Wisconsin governor Scott Walker, who has previously declined to have stances on birthright citizenship, evolution, whether being gay is a choice, and whether he would meet with Black Lives Matter organizers, discussed the philosophical underpinnings of his political apathy when announcing that he has no opinion on the migrant crisis in Europe.
ABC News asked Walker how he would respond to the massive influx of refugees from Syria if he were president today. He explained that the query was flawed. As he is obviously not president, Walker argued, there is no way that he would be able to answer that question. “I’m not president today and I can’t be president today,” he said. “Everybody wants to talk about hypotheticals; there is no such thing as a hypothetical” — a sentence that probably would have moved Socrates to set Walker’s pants on fire himself.
Walker has avoided answering questions with similar evasions before — although “I’m not president, so I can’t answer that” is the closest he has come to finding the secret cheat code that will allow him to advance to the convention without having to provide much insight into how he might deal with the types of difficult decisions a president has to make.
When asked if he would have done the same thing as Obama during the auto crisis in May, he replied, “That’s a hypothetical question in the past. We’re going to talk about the future” — logic that sounds similar to Colonel Sandurz’s statement in Spaceballs that “we passed then” and “everything that happens now is happening now.”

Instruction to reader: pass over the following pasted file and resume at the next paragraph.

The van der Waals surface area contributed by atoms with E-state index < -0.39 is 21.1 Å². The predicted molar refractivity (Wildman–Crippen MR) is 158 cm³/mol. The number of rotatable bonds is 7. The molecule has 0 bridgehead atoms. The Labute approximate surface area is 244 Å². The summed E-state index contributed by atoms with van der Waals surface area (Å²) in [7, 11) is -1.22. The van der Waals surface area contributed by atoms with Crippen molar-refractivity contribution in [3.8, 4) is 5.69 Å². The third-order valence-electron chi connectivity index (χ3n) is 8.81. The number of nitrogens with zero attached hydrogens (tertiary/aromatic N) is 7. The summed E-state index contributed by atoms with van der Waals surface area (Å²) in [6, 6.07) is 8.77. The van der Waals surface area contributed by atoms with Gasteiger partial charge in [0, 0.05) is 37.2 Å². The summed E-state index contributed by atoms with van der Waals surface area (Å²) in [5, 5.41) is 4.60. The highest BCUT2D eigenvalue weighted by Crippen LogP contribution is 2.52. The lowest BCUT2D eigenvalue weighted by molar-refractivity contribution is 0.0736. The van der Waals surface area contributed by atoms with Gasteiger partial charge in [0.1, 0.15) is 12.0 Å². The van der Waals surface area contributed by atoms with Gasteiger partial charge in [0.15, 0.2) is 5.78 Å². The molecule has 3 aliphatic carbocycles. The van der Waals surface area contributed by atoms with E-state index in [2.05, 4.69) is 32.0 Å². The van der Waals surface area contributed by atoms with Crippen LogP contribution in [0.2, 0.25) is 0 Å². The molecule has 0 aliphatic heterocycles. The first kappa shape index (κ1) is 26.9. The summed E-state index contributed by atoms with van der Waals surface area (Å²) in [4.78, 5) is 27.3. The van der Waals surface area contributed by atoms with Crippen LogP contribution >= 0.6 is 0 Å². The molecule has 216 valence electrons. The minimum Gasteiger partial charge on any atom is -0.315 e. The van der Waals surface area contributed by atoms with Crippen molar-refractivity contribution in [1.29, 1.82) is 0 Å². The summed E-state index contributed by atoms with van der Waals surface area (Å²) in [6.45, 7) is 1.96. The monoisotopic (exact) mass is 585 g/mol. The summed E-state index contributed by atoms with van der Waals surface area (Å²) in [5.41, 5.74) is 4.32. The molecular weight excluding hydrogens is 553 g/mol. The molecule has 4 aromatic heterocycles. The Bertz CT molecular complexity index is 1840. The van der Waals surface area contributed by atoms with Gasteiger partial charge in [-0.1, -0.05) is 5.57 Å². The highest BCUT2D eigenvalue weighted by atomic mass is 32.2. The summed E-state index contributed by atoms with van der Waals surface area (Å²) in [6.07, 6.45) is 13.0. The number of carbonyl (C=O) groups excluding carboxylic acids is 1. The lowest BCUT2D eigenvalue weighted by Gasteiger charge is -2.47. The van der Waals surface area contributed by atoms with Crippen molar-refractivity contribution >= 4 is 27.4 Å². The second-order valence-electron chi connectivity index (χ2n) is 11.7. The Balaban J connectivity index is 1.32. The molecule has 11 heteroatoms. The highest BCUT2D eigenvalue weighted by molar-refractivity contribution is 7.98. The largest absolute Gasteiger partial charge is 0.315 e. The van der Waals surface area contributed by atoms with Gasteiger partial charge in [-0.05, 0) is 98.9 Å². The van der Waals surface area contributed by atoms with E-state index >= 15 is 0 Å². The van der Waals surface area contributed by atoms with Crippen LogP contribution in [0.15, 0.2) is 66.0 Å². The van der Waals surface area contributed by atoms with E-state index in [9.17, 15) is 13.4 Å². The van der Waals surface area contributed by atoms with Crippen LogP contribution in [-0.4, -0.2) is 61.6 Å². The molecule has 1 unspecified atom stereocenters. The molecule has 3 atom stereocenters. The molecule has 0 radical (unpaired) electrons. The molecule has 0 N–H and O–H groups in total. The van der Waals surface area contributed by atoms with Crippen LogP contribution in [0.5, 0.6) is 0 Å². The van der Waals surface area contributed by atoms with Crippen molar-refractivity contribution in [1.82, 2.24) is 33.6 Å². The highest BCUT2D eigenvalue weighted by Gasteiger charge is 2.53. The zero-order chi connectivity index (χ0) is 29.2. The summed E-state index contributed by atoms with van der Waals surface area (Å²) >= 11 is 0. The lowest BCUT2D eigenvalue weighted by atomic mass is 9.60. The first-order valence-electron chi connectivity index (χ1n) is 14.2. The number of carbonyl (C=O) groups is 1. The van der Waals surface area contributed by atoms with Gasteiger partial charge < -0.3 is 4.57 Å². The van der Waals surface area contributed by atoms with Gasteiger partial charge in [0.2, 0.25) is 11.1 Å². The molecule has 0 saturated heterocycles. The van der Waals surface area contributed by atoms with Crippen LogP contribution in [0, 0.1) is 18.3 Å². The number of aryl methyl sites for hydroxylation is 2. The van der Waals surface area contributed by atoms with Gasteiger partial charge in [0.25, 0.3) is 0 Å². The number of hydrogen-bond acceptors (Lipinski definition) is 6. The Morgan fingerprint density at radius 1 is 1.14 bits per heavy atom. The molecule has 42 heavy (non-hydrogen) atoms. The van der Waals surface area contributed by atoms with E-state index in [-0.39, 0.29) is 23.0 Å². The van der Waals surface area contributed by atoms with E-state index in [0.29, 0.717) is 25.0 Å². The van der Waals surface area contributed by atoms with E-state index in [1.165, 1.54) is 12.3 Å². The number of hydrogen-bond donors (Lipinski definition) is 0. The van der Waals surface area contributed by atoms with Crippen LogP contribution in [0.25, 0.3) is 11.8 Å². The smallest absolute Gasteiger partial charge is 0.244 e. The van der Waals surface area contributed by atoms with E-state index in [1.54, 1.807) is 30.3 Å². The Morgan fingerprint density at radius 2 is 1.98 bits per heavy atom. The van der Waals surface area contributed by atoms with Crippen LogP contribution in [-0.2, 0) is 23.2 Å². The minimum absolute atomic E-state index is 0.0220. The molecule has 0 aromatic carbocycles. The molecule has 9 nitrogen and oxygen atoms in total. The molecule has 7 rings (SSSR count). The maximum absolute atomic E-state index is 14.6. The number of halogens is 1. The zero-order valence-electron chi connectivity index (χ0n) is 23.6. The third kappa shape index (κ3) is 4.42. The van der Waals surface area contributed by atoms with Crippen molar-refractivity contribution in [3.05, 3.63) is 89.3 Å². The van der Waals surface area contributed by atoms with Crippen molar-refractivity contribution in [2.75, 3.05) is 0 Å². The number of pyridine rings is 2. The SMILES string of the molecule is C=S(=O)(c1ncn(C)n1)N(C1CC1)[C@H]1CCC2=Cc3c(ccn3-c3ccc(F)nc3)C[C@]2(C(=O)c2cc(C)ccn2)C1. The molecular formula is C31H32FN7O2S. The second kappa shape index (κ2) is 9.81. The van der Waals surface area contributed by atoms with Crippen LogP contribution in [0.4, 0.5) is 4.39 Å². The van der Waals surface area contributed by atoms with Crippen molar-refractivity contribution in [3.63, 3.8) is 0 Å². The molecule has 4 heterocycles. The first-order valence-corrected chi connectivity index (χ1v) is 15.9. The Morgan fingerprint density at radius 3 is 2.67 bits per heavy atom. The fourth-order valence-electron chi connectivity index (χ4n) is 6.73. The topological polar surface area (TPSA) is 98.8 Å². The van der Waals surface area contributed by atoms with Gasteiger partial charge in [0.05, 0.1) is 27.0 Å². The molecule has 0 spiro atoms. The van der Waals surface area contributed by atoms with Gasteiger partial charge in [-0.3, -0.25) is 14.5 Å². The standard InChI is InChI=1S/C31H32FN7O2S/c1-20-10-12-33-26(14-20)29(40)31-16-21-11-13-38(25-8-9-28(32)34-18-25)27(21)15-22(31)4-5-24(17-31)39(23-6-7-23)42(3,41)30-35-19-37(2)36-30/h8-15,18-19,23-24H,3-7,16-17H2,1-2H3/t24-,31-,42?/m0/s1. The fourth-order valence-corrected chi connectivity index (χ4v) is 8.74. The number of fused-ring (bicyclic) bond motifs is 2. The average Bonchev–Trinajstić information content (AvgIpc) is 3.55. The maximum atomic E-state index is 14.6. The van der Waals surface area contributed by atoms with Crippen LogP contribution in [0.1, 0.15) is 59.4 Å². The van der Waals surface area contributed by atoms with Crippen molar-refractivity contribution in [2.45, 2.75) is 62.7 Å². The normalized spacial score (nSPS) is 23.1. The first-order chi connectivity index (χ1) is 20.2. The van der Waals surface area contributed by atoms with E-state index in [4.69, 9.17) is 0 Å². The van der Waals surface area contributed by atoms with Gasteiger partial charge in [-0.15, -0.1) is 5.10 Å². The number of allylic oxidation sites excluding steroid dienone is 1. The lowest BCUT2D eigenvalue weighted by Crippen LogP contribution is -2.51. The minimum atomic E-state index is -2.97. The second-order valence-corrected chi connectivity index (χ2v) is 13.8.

Walker does not only decline to answer questions that require flights of fancy that send him to dreams within dreams where he is and has always been president; the presidential candidate also refuses to answer questions that do not follow Scott Walker’s Book of Political Manners. In February, when asked about ISIS after a speech on trade in London, he said, “I don’t think it’s polite to respond on policy in the United States when you’re in a foreign country. That’s certainly something I’ll answer in the future.”
During his interview with ABC News on Monday, Walker was much happier to talk about the Islamic State — in fact, he declared it the antidote to the impasse he and the reporter had reached after his answer broke through the space-time continuum, sending them to a place where Walker might be president and hypotheticals could once again be answered.
“I’m talking about what I would do as president, that’ll be a year and a half from now.” He hypothesized that he will “take on ISIS as president.”